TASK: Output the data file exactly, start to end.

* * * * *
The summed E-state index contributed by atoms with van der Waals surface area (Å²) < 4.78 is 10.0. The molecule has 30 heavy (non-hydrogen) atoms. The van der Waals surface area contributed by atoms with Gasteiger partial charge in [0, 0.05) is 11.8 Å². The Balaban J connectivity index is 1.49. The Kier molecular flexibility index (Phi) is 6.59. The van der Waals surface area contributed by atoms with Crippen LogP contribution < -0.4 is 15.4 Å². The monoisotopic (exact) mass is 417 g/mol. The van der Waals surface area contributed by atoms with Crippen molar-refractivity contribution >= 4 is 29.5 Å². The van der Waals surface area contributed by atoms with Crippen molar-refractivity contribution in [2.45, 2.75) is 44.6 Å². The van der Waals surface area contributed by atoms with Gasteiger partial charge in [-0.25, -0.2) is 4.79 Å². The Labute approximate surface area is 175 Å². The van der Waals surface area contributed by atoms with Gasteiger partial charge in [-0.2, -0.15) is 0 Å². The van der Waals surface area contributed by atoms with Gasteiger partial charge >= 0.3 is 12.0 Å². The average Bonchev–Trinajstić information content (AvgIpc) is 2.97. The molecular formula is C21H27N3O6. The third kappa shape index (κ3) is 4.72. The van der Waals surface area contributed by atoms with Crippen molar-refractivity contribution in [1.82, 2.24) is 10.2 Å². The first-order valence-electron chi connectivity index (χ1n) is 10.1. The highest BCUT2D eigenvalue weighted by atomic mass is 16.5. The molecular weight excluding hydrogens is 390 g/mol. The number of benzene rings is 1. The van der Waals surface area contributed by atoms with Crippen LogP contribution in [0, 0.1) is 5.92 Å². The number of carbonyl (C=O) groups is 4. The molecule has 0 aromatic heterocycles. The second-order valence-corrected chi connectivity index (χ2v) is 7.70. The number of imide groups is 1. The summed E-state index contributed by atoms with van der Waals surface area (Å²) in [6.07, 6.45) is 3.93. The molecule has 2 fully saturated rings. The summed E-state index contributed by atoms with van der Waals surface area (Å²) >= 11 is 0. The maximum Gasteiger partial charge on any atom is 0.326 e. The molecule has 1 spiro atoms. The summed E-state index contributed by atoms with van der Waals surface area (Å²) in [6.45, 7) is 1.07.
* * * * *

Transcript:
The summed E-state index contributed by atoms with van der Waals surface area (Å²) < 4.78 is 10.0. The molecule has 30 heavy (non-hydrogen) atoms. The van der Waals surface area contributed by atoms with Gasteiger partial charge in [0, 0.05) is 11.8 Å². The Balaban J connectivity index is 1.49. The Kier molecular flexibility index (Phi) is 6.59. The van der Waals surface area contributed by atoms with Crippen LogP contribution < -0.4 is 15.4 Å². The monoisotopic (exact) mass is 417 g/mol. The van der Waals surface area contributed by atoms with Crippen molar-refractivity contribution >= 4 is 29.5 Å². The van der Waals surface area contributed by atoms with Crippen molar-refractivity contribution in [2.45, 2.75) is 44.6 Å². The van der Waals surface area contributed by atoms with Gasteiger partial charge in [-0.25, -0.2) is 4.79 Å². The Labute approximate surface area is 175 Å². The van der Waals surface area contributed by atoms with Gasteiger partial charge in [-0.2, -0.15) is 0 Å². The van der Waals surface area contributed by atoms with Gasteiger partial charge >= 0.3 is 12.0 Å². The average Bonchev–Trinajstić information content (AvgIpc) is 2.97. The molecular formula is C21H27N3O6. The third kappa shape index (κ3) is 4.72. The van der Waals surface area contributed by atoms with Crippen molar-refractivity contribution in [1.82, 2.24) is 10.2 Å². The first-order valence-electron chi connectivity index (χ1n) is 10.1. The highest BCUT2D eigenvalue weighted by atomic mass is 16.5. The molecular weight excluding hydrogens is 390 g/mol. The number of benzene rings is 1. The van der Waals surface area contributed by atoms with Crippen LogP contribution in [0, 0.1) is 5.92 Å². The number of carbonyl (C=O) groups is 4. The molecule has 0 aromatic heterocycles. The second-order valence-corrected chi connectivity index (χ2v) is 7.70. The number of imide groups is 1. The summed E-state index contributed by atoms with van der Waals surface area (Å²) in [6.07, 6.45) is 3.93. The molecule has 2 fully saturated rings. The summed E-state index contributed by atoms with van der Waals surface area (Å²) >= 11 is 0. The maximum Gasteiger partial charge on any atom is 0.326 e. The molecule has 1 spiro atoms. The summed E-state index contributed by atoms with van der Waals surface area (Å²) in [6.45, 7) is 1.07.